The first known and documented religion of only one god was imposed for a few years to the Kingdom, - or rather to the Court of Egypt, as it could not infuse the whole population in such a short time, - by Pharaoh Amenhotep IV, who then took the name of Akhenaten. He tried to lead all his subjets into an impetus - both reasoned and mystical - towards a divine force mastering everything in the world. The episode was short-lived, beautiful, - and dramatic.

The queen was beautiful. The sovereigns decided to build a new City of Light along the Nile, named Akhetaten or "the Horizon of Aten", which was beautiful. The Pharaoh's wisdom was beautiful. Life in Akhetaten, rich as the Court of the Pharaohs was at the time, with food, flowers, art, gold and riches of various kinds all plentiful, was serene and easy for a dozen of years approximately.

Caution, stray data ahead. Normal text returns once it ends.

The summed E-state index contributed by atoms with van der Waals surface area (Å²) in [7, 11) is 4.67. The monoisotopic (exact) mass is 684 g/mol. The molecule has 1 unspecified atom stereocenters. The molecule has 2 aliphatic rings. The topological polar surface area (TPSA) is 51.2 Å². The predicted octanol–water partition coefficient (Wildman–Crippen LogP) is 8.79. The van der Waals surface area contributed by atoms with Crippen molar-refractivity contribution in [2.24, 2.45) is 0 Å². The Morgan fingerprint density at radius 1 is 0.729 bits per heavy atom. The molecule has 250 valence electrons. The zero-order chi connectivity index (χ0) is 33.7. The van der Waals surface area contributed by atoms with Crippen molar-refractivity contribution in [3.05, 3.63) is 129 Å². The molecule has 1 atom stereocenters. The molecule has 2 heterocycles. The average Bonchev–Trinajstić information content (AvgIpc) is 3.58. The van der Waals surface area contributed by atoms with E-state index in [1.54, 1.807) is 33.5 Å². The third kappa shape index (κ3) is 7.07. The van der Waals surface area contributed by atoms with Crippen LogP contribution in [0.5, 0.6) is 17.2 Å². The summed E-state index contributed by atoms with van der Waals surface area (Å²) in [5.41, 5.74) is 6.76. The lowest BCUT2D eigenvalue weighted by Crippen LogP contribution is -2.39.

Akhenaten had a dramatic illness, or rather a sort of hormonal dysfunction, which gave him a bizarre body. The sovereigns' fight against the priests of the old egyptian gods was dramatic, all along their tenure. The couple had six children, - all girls, which was dramatic for the succession to the throne ; and they lost three of them during childhood. As they were stubborn pacifists, the Empire soon lost many of its border provinces. They both died young, and the future of their religion had not been secured. The new city was abandoned, and later destroyed. Several of the subsequent pharaohs did all they could to erase any trace of what Akhenaten and Nefertiti had thought, written and created.

The Aten religion, so soon declared heretic, disappeared completely, until some traces of it were discovered, late in the XIXth Century, near the village of Tell-el-Amarna, exactly where Akhetaten had been built and buried. We have a limited quantity of art pieces and of correspondence of the time, and two of the Hymns written by Akhenaten.